Joffrey Ballet ‘Nutcracker’ remains a dazzler for all ages
HEDY WEISS Theater Criticfirstname.lastname@example.org December 19, 2011 3:56PM
The Joffrey Ballet presents "The Nutcracker" through Dec. 27 at the Auditorium Theatre.
BALLET — ‘THE NUTCRACKER’
◆ Dec. 20-27
◆ Auditorium Theatre, 50 E. Congress
◆ Tickets, $30-115
◆ (800) 982-2787;
Updated: January 21, 2012 8:04AM
It might be easy to write off “The Nutcracker” as an “introduction to ballet,” produced primarily for children, and as dependable (both artistically and at the box office) as a Christmas dinner of turkey or ham. But on a recent evening at the Auditorium Theatre, a panoramic scan of the audience for the Joffrey Ballet’s delicious Victorian-American version of the classic revealed this surprising fact: The audience was comprised primarily of adults, and they not only packed the orchestra and box seats, but filled much of the theater’s upper balcony as well.
There is good reason for this. Unquestionably, the Joffrey’s “Nutcracker” has grand appeal for young audiences with its special effects, magic tricks and the involvement of a large contingent of exuberant, expertly trained yet wonderfully natural child dancers (kudos to ballet masters Chartel Arthur, Willy Shives and Katie Garwood), who are called upon to perform many complex sequences throughout the ballet. But the work also is a grand showcase of classical technique that spotlights the particular talents of many of the company’s ensemble dancers.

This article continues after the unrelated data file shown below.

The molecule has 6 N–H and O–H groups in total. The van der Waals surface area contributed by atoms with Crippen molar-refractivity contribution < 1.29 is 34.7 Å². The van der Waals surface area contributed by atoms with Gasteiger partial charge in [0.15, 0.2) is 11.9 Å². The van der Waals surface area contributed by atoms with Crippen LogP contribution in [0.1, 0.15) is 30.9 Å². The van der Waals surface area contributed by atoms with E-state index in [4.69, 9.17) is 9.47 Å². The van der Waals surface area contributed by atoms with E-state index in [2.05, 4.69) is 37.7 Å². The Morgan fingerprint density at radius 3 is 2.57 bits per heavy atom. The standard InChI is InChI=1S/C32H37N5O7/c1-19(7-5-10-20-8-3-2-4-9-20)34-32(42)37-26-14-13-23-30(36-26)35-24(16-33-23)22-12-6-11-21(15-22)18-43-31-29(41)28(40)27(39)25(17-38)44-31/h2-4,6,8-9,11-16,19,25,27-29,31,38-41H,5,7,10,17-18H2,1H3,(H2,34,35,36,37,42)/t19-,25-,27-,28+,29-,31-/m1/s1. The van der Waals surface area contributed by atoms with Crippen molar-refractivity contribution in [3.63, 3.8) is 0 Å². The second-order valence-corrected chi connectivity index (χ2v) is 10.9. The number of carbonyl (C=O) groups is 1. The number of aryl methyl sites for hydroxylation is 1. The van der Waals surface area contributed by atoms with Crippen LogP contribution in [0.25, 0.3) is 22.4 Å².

This year’s edition (which, as always, features many different mix-and-match casts) is marked by unusual zest. At the performance I saw, things were set into rapidfire motion by Jack Thorpe-Baker’s dashing, sharply etched Dr. Drosselmeyer, godfather to Clara (a high-spirited Caitlin Meighan) and her bad-boy brother, Fritz (John Mark Giragosian, whose splendid dancing came into play later with his dazzling, lighter-than-air moves as both the Snow Prince and the high-jumping Tea from China).
The Waltz of the Flowers, the portion of the ballet memorably choreographed by Gerald Arpino, looked particularly lush and exuberant this time around, with the dancers (Jenny Winton, Elizabeth Hansen, Alexis Polito, Amber Neumann, Jaime Hickey, Jacqueline Moscicke, Lauren Pschirrer and Dara Holmes) all in full bloom, and outfitted in beautifully rebuilt costumes.
The most breathtaking dancing came in the Grand Pas de Deux finale for the Sugar Plum Fairy and Nutcracker Prince. Victoria Jaiani and Temur Suluashvili (who are married in real life, but also form the most felicitous of onstage partnerships), held the audience at rapt attention with the flawless beauty and exquisite line of their every move. These two breathe as one when dancing, and the audience holds its own breath for the duration of the magic they generate.
April Daly and Rory Hohenstein sparkled as the Snow Queen and Snow King. Erica Lynette Edwards brought impressive percussiveness to Vivandiere, the military windup doll, and gave a forceful rendering of the Spanish variation. Mahalia Ward, a leggy beauty partnered by Hohenstein, gave a promising take of the seductive Coffee from Arabia variation, though a bit more seamlessness would seal the sinewy deal here. A fiery Joanna Wozniak led Graham Maverick, Aaron Rogers and Ricardo Santos in a red hot rendering of Nougats from Russia that had the audience clapping along. And Katherine Bruno, Jeraldine Mendoza and Katherine Minor brought a lovely synchrony to the Marzipan Shepherdesses.
Conductor Scott Speck’s rendering of the iconic Tchaikovsky score was buoyant and bright, and was expertly played by the Chicago Sinfonietta — just another reason why this Joffrey “Nutcracker” invariably brings such pleasure.